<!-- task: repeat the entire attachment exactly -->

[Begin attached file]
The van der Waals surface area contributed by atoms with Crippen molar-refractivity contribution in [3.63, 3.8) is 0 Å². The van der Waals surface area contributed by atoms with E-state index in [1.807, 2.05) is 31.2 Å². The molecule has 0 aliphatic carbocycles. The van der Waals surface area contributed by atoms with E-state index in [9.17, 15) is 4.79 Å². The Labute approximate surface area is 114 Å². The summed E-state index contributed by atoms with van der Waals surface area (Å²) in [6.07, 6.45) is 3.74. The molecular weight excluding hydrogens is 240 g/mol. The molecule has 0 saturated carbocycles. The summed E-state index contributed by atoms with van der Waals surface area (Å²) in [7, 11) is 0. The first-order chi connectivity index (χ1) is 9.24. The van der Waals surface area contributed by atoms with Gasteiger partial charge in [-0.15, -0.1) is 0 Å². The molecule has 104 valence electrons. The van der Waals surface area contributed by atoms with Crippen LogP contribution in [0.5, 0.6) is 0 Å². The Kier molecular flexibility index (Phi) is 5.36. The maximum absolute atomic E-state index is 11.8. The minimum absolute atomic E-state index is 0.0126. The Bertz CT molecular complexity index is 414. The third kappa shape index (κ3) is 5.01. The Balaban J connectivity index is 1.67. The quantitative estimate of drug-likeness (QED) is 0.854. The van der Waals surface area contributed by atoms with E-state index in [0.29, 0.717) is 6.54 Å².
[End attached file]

The van der Waals surface area contributed by atoms with Crippen molar-refractivity contribution in [3.63, 3.8) is 0 Å². The van der Waals surface area contributed by atoms with E-state index in [1.807, 2.05) is 31.2 Å². The molecule has 0 aliphatic carbocycles. The van der Waals surface area contributed by atoms with E-state index in [9.17, 15) is 4.79 Å². The Labute approximate surface area is 114 Å². The summed E-state index contributed by atoms with van der Waals surface area (Å²) in [6.07, 6.45) is 3.74. The molecular weight excluding hydrogens is 240 g/mol. The molecule has 0 saturated carbocycles. The summed E-state index contributed by atoms with van der Waals surface area (Å²) in [7, 11) is 0. The first-order chi connectivity index (χ1) is 9.24. The van der Waals surface area contributed by atoms with Gasteiger partial charge in [-0.15, -0.1) is 0 Å². The molecule has 104 valence electrons. The van der Waals surface area contributed by atoms with Crippen LogP contribution in [0.5, 0.6) is 0 Å². The Kier molecular flexibility index (Phi) is 5.36. The maximum absolute atomic E-state index is 11.8. The minimum absolute atomic E-state index is 0.0126. The Bertz CT molecular complexity index is 414. The third kappa shape index (κ3) is 5.01. The Balaban J connectivity index is 1.67. The quantitative estimate of drug-likeness (QED) is 0.854. The van der Waals surface area contributed by atoms with E-state index in [0.29, 0.717) is 6.54 Å².